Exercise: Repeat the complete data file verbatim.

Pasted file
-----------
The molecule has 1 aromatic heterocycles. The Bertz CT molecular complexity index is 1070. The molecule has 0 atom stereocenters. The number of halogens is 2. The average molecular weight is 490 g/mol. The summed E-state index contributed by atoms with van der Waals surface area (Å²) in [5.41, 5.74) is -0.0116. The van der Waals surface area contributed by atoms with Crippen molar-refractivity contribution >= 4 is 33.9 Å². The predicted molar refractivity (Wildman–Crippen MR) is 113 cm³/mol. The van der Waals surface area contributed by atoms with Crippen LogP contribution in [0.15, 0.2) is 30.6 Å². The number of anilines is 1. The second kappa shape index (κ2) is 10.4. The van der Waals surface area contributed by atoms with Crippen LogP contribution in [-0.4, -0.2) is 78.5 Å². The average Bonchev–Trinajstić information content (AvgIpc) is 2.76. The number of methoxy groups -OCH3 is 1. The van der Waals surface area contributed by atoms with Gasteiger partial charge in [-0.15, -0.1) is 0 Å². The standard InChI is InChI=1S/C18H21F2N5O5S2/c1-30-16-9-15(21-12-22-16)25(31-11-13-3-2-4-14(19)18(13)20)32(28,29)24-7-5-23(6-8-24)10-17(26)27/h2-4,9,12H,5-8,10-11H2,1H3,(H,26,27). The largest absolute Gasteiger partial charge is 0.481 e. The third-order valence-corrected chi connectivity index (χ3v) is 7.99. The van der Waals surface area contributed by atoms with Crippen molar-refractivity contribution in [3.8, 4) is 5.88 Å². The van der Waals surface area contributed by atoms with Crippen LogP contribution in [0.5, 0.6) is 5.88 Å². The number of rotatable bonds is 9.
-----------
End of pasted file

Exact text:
The molecule has 1 aromatic heterocycles. The Bertz CT molecular complexity index is 1070. The molecule has 0 atom stereocenters. The number of halogens is 2. The average molecular weight is 490 g/mol. The summed E-state index contributed by atoms with van der Waals surface area (Å²) in [5.41, 5.74) is -0.0116. The van der Waals surface area contributed by atoms with Crippen molar-refractivity contribution >= 4 is 33.9 Å². The predicted molar refractivity (Wildman–Crippen MR) is 113 cm³/mol. The van der Waals surface area contributed by atoms with Crippen LogP contribution in [0.15, 0.2) is 30.6 Å². The number of anilines is 1. The second kappa shape index (κ2) is 10.4. The van der Waals surface area contributed by atoms with Crippen LogP contribution in [-0.4, -0.2) is 78.5 Å². The average Bonchev–Trinajstić information content (AvgIpc) is 2.76. The number of methoxy groups -OCH3 is 1. The van der Waals surface area contributed by atoms with Gasteiger partial charge in [-0.15, -0.1) is 0 Å². The standard InChI is InChI=1S/C18H21F2N5O5S2/c1-30-16-9-15(21-12-22-16)25(31-11-13-3-2-4-14(19)18(13)20)32(28,29)24-7-5-23(6-8-24)10-17(26)27/h2-4,9,12H,5-8,10-11H2,1H3,(H,26,27). The largest absolute Gasteiger partial charge is 0.481 e. The third-order valence-corrected chi connectivity index (χ3v) is 7.99. The van der Waals surface area contributed by atoms with Crippen molar-refractivity contribution in [3.8, 4) is 5.88 Å². The van der Waals surface area contributed by atoms with Crippen LogP contribution in [0.5, 0.6) is 5.88 Å². The number of rotatable bonds is 9.